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ABIDJAN (Reuters) - Gendarmes in Ivory Coast fought off an overnight attack on their base north of the main city of Abidjan, a security spokesman said on Saturday as thousands of people arrived in the country for an international sports and cultural event.

The attack in the town of Azaguie came days after gunmen struck the base of an elite security unit in Abidjan, some 40 km (25 miles) to the south, stealing weapons and killing one person.

"The brigade was attacked during the night and this morning in Azaguie," a gendarmerie spokesman said. "There were no victims, only an exchange of gunfire and after the assailants left again."

He said the aim appeared to be to steal weapons, as it was in the earlier attack in Abidjan, but the raiders had been unsuccessful: "We've taken steps in the past few days and therefore there are no weapons stocks in our brigades."

The raids follow months of uprisings by members of the security forces demanding bonus payments, prompting President Alassane Ouattara to reshuffle top security posts in his government earlier this week.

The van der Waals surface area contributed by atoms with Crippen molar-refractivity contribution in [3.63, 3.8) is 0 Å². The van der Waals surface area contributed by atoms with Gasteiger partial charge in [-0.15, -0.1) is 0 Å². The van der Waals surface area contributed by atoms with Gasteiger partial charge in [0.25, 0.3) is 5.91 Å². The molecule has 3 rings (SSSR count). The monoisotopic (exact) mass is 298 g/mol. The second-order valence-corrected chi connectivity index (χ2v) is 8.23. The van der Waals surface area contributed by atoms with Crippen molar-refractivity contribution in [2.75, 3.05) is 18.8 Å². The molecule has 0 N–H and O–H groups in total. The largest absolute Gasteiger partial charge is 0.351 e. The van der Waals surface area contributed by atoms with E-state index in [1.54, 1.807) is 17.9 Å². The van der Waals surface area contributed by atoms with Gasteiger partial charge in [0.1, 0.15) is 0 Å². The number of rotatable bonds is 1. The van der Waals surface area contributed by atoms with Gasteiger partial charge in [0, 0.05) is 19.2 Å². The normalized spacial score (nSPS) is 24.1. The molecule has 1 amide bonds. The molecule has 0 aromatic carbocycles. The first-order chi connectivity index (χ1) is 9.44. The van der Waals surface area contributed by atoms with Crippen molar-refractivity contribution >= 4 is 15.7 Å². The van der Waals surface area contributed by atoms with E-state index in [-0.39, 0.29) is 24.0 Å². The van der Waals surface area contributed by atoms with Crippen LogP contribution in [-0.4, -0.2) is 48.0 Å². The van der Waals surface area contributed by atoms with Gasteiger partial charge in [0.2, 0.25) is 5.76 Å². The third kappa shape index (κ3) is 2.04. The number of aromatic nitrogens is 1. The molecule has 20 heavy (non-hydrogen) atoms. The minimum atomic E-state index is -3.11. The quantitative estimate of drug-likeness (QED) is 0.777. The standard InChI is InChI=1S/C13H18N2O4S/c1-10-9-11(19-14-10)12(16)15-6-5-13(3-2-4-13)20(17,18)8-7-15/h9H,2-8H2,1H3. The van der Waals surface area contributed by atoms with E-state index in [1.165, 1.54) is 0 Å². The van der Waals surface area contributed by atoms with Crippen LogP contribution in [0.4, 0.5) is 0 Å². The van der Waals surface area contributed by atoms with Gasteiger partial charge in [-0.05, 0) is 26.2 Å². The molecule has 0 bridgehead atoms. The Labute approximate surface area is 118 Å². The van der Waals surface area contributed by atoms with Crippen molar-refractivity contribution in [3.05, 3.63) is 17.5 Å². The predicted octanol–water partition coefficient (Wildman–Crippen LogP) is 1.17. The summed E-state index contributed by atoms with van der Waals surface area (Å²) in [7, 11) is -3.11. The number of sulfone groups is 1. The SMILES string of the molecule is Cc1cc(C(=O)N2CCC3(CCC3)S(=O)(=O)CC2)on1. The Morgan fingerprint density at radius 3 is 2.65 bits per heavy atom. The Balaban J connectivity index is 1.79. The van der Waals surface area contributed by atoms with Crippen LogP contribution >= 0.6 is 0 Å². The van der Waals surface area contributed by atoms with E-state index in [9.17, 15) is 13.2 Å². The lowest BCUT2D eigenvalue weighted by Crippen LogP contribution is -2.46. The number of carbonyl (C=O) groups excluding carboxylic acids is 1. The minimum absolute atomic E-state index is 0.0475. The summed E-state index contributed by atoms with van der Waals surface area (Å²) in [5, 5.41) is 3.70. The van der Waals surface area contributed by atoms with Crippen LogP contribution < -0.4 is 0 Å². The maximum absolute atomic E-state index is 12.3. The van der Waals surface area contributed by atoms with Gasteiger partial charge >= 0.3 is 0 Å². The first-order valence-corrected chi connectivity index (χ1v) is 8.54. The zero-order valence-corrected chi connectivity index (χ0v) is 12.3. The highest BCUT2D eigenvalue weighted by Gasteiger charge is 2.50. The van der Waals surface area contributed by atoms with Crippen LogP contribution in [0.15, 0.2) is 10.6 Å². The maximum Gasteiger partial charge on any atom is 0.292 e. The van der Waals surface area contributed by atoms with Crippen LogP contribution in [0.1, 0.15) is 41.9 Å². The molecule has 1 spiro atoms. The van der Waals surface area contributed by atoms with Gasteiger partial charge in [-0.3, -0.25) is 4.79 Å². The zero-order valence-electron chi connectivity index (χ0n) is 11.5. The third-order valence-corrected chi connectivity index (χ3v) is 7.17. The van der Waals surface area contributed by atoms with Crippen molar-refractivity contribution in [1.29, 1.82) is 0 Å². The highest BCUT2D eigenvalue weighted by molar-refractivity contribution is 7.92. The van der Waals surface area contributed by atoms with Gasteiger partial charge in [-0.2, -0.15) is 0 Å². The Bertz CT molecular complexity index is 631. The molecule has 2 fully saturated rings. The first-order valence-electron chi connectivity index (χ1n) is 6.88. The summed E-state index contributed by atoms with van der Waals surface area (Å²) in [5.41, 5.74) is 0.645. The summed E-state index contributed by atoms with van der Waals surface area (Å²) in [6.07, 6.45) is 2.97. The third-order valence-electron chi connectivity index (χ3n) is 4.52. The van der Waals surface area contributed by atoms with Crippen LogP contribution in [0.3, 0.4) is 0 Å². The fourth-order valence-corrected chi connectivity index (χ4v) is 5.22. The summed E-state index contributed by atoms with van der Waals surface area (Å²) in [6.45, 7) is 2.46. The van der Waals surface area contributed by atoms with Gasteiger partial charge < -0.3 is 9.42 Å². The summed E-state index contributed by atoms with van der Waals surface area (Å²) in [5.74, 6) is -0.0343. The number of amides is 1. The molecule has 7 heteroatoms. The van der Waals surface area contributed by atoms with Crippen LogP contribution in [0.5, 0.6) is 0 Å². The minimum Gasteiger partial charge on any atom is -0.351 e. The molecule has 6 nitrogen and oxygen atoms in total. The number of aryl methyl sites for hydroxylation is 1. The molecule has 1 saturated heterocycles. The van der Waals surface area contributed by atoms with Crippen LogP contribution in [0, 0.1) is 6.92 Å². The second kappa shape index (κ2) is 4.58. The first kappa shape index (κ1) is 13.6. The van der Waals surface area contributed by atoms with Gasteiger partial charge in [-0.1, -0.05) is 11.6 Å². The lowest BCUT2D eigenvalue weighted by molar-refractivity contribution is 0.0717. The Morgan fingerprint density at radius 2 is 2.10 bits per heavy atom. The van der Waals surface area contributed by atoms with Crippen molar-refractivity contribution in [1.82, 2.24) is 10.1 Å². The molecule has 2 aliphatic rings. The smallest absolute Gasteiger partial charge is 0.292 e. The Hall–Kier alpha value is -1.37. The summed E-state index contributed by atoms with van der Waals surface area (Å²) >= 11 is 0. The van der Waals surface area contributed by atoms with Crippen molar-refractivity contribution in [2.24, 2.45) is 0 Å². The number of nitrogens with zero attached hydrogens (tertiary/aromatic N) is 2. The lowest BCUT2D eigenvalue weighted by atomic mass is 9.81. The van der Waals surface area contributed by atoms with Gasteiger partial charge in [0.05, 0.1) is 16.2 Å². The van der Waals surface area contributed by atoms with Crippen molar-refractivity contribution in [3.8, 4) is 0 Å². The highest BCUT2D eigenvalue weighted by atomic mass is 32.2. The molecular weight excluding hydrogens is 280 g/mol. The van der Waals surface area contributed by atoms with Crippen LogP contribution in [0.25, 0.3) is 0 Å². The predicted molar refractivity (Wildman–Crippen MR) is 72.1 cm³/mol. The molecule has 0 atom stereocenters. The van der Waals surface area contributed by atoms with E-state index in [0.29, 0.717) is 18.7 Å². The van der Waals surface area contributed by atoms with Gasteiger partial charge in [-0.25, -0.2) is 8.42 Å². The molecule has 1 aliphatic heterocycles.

Ouattara, who was sworn in following a 2011 civil war, is eager to put a stop to the mutinies that have tarnished Ivory Coast's image as a post-conflict success story.

In Abidjan, the gunmen, some wearing military uniforms, succeeded in seizing rifles, rocket-propelled grenades and communications equipment as well as crates of ammunition, at least some of which was later recovered.

A senior army officer, who asked not to be named, said orders had been given to all the security services to relocate weapons stores to make them less vulnerable to such raids.

The Jeux de la Francophonie, a 10-day event expected to involve the participation of some 3,000 athletes and artists from around the French-speaking world, opened in Abidjan on Friday night.

Ouattara's government is hoping the games, which are held every four years, will provide an international showcase for Ivory Coast's revival following more than a decade of political turmoil and war.

(Reporting by Ange Aboa; Additional reporting and writing by Joe Bavier; Editing by Helen Popper)

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